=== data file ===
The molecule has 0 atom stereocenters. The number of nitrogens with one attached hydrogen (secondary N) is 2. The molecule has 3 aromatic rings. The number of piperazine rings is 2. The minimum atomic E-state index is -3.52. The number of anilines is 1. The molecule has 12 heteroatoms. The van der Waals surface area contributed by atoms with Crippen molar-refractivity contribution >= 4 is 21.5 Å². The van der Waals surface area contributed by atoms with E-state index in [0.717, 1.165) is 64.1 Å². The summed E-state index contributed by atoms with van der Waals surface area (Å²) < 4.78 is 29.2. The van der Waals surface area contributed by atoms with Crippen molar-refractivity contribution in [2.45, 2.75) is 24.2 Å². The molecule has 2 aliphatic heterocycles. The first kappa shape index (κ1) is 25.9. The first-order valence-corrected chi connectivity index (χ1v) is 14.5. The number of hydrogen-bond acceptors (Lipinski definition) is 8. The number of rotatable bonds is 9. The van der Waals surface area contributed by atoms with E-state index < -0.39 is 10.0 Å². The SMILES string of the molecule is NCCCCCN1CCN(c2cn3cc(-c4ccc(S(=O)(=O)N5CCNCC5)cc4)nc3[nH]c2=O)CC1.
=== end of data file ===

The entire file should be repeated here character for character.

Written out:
The molecule has 0 atom stereocenters. The number of nitrogens with one attached hydrogen (secondary N) is 2. The molecule has 3 aromatic rings. The number of piperazine rings is 2. The minimum atomic E-state index is -3.52. The number of anilines is 1. The molecule has 12 heteroatoms. The van der Waals surface area contributed by atoms with Crippen molar-refractivity contribution >= 4 is 21.5 Å². The van der Waals surface area contributed by atoms with E-state index in [0.717, 1.165) is 64.1 Å². The summed E-state index contributed by atoms with van der Waals surface area (Å²) < 4.78 is 29.2. The van der Waals surface area contributed by atoms with Crippen molar-refractivity contribution in [2.45, 2.75) is 24.2 Å². The molecule has 2 aliphatic heterocycles. The first kappa shape index (κ1) is 25.9. The first-order valence-corrected chi connectivity index (χ1v) is 14.5. The number of hydrogen-bond acceptors (Lipinski definition) is 8. The number of rotatable bonds is 9. The van der Waals surface area contributed by atoms with E-state index < -0.39 is 10.0 Å². The SMILES string of the molecule is NCCCCCN1CCN(c2cn3cc(-c4ccc(S(=O)(=O)N5CCNCC5)cc4)nc3[nH]c2=O)CC1.